Author Topic: EP453: The Grotto of the Dancing Deer  (Read 17683 times)

eytanz

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on: July 07, 2014, 08:49:21 AM
EP453: The Grotto of the Dancing Deer

By Clifford Simak

Read by Norm Sherman

This story won the 1980 Nebula Award for Best Short Story and the 1981 Hugo Award for Best Short Story.
---

Listen to this week’s Escape Pod!
« Last Edit: July 07, 2014, 01:36:05 PM by eytanz »



Darwinist

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Reply #1 on: July 07, 2014, 01:10:25 PM
Man, that was great! Thanks! Simak is one of my all time favorites.   I loved the comparison to Norman Rockwell in the intro. 

BTW - the music was so loud over the outro and listener feedback that I couldn't make out what was being said. 

For me, it is far better to grasp the Universe as it really is than to persist in delusion, however satisfying and reassuring.    -  Carl Sagan


TiDinzeo

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Reply #2 on: July 07, 2014, 05:55:53 PM
I'd never even heard of Clifford Simak before listening to this, but I'm going to have to look for some of his work now so that I can read more.

I too had the same problem with the outro and listener feedback that Darwinist had.  In fact that's what has lead me to finally sign up to the forums, something I've been meaning to do for quite some time.



matweller

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Reply #3 on: July 07, 2014, 05:57:26 PM
Thanks for the heads-up. I'll see what I can do with the file.



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Reply #4 on: July 08, 2014, 12:36:44 AM
I love Clifford D. Simak.  Simak's "City" was one of my first SF reads ever, and has remained a thought provoking book for me through the years.

Simak used the machina of an Observer in both "City" and in "The Grotto of the Dancing Deer."  In the former it is the Jenkins character; in this story, it is Luis.  Similarly, in both tales, there is no real redemption for the Observer; we get the sense that Luis is not only lonely, but saddened by his fate to watch mankind.  Why?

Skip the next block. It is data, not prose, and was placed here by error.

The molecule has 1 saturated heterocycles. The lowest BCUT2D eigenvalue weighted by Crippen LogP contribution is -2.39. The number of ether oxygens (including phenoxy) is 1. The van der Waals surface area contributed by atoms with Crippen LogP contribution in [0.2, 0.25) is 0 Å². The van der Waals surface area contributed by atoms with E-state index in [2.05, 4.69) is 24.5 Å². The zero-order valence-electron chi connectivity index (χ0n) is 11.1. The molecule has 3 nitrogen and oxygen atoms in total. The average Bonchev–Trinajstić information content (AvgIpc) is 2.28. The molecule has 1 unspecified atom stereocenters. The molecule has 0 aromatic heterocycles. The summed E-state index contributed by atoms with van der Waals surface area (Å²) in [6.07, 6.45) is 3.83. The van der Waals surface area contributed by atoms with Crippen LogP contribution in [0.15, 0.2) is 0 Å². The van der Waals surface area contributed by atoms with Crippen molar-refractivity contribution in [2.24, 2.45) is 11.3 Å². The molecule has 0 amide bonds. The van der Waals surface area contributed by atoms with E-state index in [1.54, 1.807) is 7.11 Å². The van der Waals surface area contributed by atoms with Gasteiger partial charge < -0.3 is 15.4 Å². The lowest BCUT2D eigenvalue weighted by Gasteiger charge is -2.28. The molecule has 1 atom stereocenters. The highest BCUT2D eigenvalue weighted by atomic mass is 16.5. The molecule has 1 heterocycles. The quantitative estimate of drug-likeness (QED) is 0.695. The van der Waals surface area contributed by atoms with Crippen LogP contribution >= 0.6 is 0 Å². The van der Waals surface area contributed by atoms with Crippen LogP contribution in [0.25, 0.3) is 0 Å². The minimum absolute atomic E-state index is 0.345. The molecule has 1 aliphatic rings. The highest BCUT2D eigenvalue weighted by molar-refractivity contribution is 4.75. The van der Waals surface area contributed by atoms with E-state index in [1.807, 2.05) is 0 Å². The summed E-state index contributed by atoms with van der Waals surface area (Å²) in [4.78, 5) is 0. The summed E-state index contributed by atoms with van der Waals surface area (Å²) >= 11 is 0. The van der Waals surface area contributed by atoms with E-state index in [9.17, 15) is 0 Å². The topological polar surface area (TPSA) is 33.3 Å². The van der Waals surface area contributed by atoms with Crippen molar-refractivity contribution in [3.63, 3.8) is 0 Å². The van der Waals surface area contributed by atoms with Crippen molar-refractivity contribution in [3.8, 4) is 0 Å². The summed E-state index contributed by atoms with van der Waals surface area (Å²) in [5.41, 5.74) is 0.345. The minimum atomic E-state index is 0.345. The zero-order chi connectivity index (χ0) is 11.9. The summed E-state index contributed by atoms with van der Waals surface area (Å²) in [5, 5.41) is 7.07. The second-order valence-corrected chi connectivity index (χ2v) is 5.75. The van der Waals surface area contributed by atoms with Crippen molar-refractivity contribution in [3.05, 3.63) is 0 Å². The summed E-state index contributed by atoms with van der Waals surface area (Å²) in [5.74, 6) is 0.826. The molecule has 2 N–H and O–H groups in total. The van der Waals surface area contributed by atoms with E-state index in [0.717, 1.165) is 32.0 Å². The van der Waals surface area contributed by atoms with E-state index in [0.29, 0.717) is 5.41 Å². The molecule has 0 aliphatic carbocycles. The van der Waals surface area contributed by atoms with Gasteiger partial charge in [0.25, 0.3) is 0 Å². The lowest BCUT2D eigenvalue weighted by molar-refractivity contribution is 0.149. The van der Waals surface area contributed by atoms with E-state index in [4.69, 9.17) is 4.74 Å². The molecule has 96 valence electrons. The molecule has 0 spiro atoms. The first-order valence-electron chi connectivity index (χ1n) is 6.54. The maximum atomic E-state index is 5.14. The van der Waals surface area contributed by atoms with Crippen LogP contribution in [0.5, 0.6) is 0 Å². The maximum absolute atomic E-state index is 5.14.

Preservation is the stated reason for Luis' self-imposed non-participatory, observational relationship with the world around him.  Yet one must wonder if this uninvolved life is really living.  A very deep rooted part of the human psyche which is necessary for existence is sense of being worthwhile, or worthy.  A sense of self-worth.  Without some acknowledgement of each others' contributions, our human sense of self-worth suffers.  This seems to be why Luis must, from time to time, try to reach out to someone who might recognize who he is and what he does.  

And this point, for me, is the rub.  What does he do?  Simply survive?  I'm not sure that would be enough to satisfy a sense of self looking for worth in the world.  Is he a repository of history?  Hmmm...not very good at either recording it or sharing it.  As evening falls on the human race, Luis will still be there.  How will he look back and assess his contribution?  He would indeed be the loneliest man.

And that's where this falls down for me.  I can't imagine anyone who, for over 20,000 years, would be content to just sit on the sidelines and watch.  The very act of conscious non-participation in the human race defines Luis, in my mind, as nonhuman.   That's the only way I can see this.  His loneliness is then also a longing for something that he can never have - the desire and the ability to be fully human.